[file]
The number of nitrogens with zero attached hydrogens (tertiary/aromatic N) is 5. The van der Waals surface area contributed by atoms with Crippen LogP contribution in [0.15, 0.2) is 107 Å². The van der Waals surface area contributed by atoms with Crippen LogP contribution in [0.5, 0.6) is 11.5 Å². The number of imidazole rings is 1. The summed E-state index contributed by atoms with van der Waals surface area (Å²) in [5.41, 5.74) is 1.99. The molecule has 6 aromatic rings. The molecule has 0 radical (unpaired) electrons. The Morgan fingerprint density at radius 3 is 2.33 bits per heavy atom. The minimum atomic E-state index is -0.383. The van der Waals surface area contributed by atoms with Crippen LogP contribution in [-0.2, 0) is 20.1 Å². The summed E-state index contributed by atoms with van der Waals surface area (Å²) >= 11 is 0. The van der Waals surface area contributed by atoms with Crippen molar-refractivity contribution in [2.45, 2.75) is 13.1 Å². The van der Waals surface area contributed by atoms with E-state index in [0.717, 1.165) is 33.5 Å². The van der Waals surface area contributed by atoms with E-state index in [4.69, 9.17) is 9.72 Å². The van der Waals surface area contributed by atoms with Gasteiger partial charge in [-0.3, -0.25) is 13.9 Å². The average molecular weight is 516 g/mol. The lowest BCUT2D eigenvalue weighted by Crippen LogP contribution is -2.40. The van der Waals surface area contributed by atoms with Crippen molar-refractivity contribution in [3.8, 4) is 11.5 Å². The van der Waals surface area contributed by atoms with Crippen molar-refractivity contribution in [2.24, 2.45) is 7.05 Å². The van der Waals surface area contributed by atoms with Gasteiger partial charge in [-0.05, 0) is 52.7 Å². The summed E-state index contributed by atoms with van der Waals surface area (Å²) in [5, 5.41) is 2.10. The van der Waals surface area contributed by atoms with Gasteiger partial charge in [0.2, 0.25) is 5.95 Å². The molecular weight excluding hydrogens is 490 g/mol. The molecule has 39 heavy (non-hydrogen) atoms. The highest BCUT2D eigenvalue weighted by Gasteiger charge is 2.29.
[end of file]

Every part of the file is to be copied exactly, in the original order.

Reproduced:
The number of nitrogens with zero attached hydrogens (tertiary/aromatic N) is 5. The van der Waals surface area contributed by atoms with Crippen LogP contribution in [0.15, 0.2) is 107 Å². The van der Waals surface area contributed by atoms with Crippen LogP contribution in [0.5, 0.6) is 11.5 Å². The number of imidazole rings is 1. The summed E-state index contributed by atoms with van der Waals surface area (Å²) in [5.41, 5.74) is 1.99. The molecule has 6 aromatic rings. The molecule has 0 radical (unpaired) electrons. The Morgan fingerprint density at radius 3 is 2.33 bits per heavy atom. The minimum atomic E-state index is -0.383. The van der Waals surface area contributed by atoms with Crippen LogP contribution in [-0.2, 0) is 20.1 Å². The summed E-state index contributed by atoms with van der Waals surface area (Å²) >= 11 is 0. The van der Waals surface area contributed by atoms with Crippen molar-refractivity contribution in [2.45, 2.75) is 13.1 Å². The van der Waals surface area contributed by atoms with E-state index in [0.717, 1.165) is 33.5 Å². The van der Waals surface area contributed by atoms with E-state index in [4.69, 9.17) is 9.72 Å². The van der Waals surface area contributed by atoms with Gasteiger partial charge in [-0.3, -0.25) is 13.9 Å². The average molecular weight is 516 g/mol. The lowest BCUT2D eigenvalue weighted by Crippen LogP contribution is -2.40. The van der Waals surface area contributed by atoms with Crippen molar-refractivity contribution in [3.8, 4) is 11.5 Å². The van der Waals surface area contributed by atoms with Crippen molar-refractivity contribution in [2.24, 2.45) is 7.05 Å². The van der Waals surface area contributed by atoms with Gasteiger partial charge in [-0.05, 0) is 52.7 Å². The summed E-state index contributed by atoms with van der Waals surface area (Å²) in [5, 5.41) is 2.10. The van der Waals surface area contributed by atoms with Gasteiger partial charge in [0.2, 0.25) is 5.95 Å². The molecular weight excluding hydrogens is 490 g/mol. The molecule has 39 heavy (non-hydrogen) atoms. The highest BCUT2D eigenvalue weighted by Gasteiger charge is 2.29.